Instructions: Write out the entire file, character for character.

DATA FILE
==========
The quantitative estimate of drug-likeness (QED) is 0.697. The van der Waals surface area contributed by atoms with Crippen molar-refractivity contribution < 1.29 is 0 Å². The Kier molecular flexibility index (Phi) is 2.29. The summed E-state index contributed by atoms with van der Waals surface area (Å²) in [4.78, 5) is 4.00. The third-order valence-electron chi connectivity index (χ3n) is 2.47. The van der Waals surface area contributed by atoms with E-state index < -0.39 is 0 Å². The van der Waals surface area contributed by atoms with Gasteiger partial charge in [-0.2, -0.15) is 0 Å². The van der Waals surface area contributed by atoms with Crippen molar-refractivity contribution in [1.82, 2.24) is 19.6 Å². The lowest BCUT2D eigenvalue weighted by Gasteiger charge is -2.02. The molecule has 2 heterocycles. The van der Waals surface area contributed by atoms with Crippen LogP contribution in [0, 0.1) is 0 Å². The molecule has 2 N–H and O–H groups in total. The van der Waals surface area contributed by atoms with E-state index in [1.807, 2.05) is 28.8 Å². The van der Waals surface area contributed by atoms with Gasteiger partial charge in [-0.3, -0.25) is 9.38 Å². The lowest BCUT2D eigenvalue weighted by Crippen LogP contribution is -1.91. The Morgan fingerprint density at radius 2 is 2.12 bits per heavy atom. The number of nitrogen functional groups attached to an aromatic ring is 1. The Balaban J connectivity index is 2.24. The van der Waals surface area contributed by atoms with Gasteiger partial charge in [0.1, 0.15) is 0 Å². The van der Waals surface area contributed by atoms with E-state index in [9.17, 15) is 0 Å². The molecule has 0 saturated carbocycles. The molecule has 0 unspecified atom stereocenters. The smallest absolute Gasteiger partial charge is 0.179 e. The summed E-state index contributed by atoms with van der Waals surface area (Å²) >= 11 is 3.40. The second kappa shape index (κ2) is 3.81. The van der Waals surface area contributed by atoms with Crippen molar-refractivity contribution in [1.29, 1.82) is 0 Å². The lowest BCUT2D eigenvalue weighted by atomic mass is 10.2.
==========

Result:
The quantitative estimate of drug-likeness (QED) is 0.697. The van der Waals surface area contributed by atoms with Crippen molar-refractivity contribution < 1.29 is 0 Å². The Kier molecular flexibility index (Phi) is 2.29. The summed E-state index contributed by atoms with van der Waals surface area (Å²) in [4.78, 5) is 4.00. The third-order valence-electron chi connectivity index (χ3n) is 2.47. The van der Waals surface area contributed by atoms with E-state index < -0.39 is 0 Å². The van der Waals surface area contributed by atoms with Gasteiger partial charge in [-0.2, -0.15) is 0 Å². The van der Waals surface area contributed by atoms with Crippen molar-refractivity contribution in [1.82, 2.24) is 19.6 Å². The lowest BCUT2D eigenvalue weighted by Gasteiger charge is -2.02. The molecule has 2 heterocycles. The van der Waals surface area contributed by atoms with Crippen LogP contribution in [0, 0.1) is 0 Å². The molecule has 2 N–H and O–H groups in total. The van der Waals surface area contributed by atoms with E-state index in [1.807, 2.05) is 28.8 Å². The van der Waals surface area contributed by atoms with Gasteiger partial charge in [-0.3, -0.25) is 9.38 Å². The lowest BCUT2D eigenvalue weighted by Crippen LogP contribution is -1.91. The Morgan fingerprint density at radius 2 is 2.12 bits per heavy atom. The number of nitrogen functional groups attached to an aromatic ring is 1. The Balaban J connectivity index is 2.24. The van der Waals surface area contributed by atoms with Gasteiger partial charge in [0.1, 0.15) is 0 Å². The van der Waals surface area contributed by atoms with E-state index in [9.17, 15) is 0 Å². The molecule has 0 saturated carbocycles. The molecule has 0 unspecified atom stereocenters. The smallest absolute Gasteiger partial charge is 0.179 e. The summed E-state index contributed by atoms with van der Waals surface area (Å²) >= 11 is 3.40. The second kappa shape index (κ2) is 3.81. The van der Waals surface area contributed by atoms with Crippen molar-refractivity contribution in [1.29, 1.82) is 0 Å². The lowest BCUT2D eigenvalue weighted by atomic mass is 10.2.